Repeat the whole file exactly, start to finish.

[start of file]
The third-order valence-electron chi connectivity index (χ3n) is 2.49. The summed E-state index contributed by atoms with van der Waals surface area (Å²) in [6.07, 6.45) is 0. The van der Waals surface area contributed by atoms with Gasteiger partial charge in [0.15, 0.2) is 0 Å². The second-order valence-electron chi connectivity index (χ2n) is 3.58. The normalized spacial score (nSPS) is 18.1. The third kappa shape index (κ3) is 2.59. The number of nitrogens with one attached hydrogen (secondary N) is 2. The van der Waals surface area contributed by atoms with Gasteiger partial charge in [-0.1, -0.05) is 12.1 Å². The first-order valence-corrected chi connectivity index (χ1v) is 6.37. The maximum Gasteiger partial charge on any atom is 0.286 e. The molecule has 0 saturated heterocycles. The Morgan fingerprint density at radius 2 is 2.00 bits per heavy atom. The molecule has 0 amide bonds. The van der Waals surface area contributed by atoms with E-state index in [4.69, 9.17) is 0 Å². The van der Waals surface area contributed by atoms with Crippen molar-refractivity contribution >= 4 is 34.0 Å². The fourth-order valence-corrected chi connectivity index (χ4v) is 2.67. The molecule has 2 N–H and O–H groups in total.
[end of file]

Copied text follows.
The third-order valence-electron chi connectivity index (χ3n) is 2.49. The summed E-state index contributed by atoms with van der Waals surface area (Å²) in [6.07, 6.45) is 0. The van der Waals surface area contributed by atoms with Gasteiger partial charge in [0.15, 0.2) is 0 Å². The second-order valence-electron chi connectivity index (χ2n) is 3.58. The normalized spacial score (nSPS) is 18.1. The third kappa shape index (κ3) is 2.59. The number of nitrogens with one attached hydrogen (secondary N) is 2. The van der Waals surface area contributed by atoms with Gasteiger partial charge in [-0.1, -0.05) is 12.1 Å². The first-order valence-corrected chi connectivity index (χ1v) is 6.37. The maximum Gasteiger partial charge on any atom is 0.286 e. The molecule has 0 saturated heterocycles. The Morgan fingerprint density at radius 2 is 2.00 bits per heavy atom. The molecule has 0 amide bonds. The van der Waals surface area contributed by atoms with E-state index in [4.69, 9.17) is 0 Å². The van der Waals surface area contributed by atoms with Crippen molar-refractivity contribution >= 4 is 34.0 Å². The fourth-order valence-corrected chi connectivity index (χ4v) is 2.67. The molecule has 2 N–H and O–H groups in total.